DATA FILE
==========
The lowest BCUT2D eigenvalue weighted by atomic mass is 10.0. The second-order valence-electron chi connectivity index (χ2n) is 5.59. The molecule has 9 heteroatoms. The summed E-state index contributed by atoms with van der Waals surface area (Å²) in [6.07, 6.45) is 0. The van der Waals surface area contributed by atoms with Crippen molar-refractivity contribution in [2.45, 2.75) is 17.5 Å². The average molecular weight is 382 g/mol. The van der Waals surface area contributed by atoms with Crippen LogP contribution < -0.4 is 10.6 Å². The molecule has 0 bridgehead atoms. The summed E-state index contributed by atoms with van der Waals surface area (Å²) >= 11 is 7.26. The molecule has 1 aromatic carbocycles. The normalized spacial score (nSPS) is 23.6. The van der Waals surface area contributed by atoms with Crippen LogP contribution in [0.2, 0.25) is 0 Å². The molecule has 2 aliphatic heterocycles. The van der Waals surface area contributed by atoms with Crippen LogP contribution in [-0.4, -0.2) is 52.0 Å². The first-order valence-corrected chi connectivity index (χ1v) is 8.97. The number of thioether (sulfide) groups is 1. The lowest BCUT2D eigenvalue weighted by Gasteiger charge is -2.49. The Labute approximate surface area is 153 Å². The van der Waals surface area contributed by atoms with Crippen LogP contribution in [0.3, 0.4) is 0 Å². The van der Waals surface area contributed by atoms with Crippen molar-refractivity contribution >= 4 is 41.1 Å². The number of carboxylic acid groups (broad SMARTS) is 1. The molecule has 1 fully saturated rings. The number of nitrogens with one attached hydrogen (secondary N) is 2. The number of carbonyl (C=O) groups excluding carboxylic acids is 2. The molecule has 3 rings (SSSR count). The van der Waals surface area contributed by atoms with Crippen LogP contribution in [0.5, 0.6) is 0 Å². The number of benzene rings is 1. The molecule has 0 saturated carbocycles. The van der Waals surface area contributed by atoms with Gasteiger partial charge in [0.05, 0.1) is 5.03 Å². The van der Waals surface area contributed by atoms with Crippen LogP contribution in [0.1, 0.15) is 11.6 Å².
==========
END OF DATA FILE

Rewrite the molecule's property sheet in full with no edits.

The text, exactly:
The lowest BCUT2D eigenvalue weighted by atomic mass is 10.0. The second-order valence-electron chi connectivity index (χ2n) is 5.59. The molecule has 9 heteroatoms. The summed E-state index contributed by atoms with van der Waals surface area (Å²) in [6.07, 6.45) is 0. The van der Waals surface area contributed by atoms with Crippen molar-refractivity contribution in [2.45, 2.75) is 17.5 Å². The average molecular weight is 382 g/mol. The van der Waals surface area contributed by atoms with Crippen LogP contribution < -0.4 is 10.6 Å². The molecule has 0 bridgehead atoms. The summed E-state index contributed by atoms with van der Waals surface area (Å²) >= 11 is 7.26. The molecule has 1 aromatic carbocycles. The normalized spacial score (nSPS) is 23.6. The van der Waals surface area contributed by atoms with Crippen LogP contribution in [0.2, 0.25) is 0 Å². The molecule has 2 aliphatic heterocycles. The van der Waals surface area contributed by atoms with Crippen LogP contribution in [-0.4, -0.2) is 52.0 Å². The first-order valence-corrected chi connectivity index (χ1v) is 8.97. The number of thioether (sulfide) groups is 1. The lowest BCUT2D eigenvalue weighted by Gasteiger charge is -2.49. The Labute approximate surface area is 153 Å². The van der Waals surface area contributed by atoms with Crippen LogP contribution in [0.3, 0.4) is 0 Å². The van der Waals surface area contributed by atoms with Crippen molar-refractivity contribution >= 4 is 41.1 Å². The number of carboxylic acid groups (broad SMARTS) is 1. The molecule has 1 fully saturated rings. The number of nitrogens with one attached hydrogen (secondary N) is 2. The number of carbonyl (C=O) groups excluding carboxylic acids is 2. The molecule has 3 rings (SSSR count). The van der Waals surface area contributed by atoms with Crippen LogP contribution in [0.5, 0.6) is 0 Å². The number of benzene rings is 1. The molecule has 0 saturated carbocycles. The van der Waals surface area contributed by atoms with Gasteiger partial charge in [0.05, 0.1) is 5.03 Å². The van der Waals surface area contributed by atoms with Crippen LogP contribution in [0.1, 0.15) is 11.6 Å².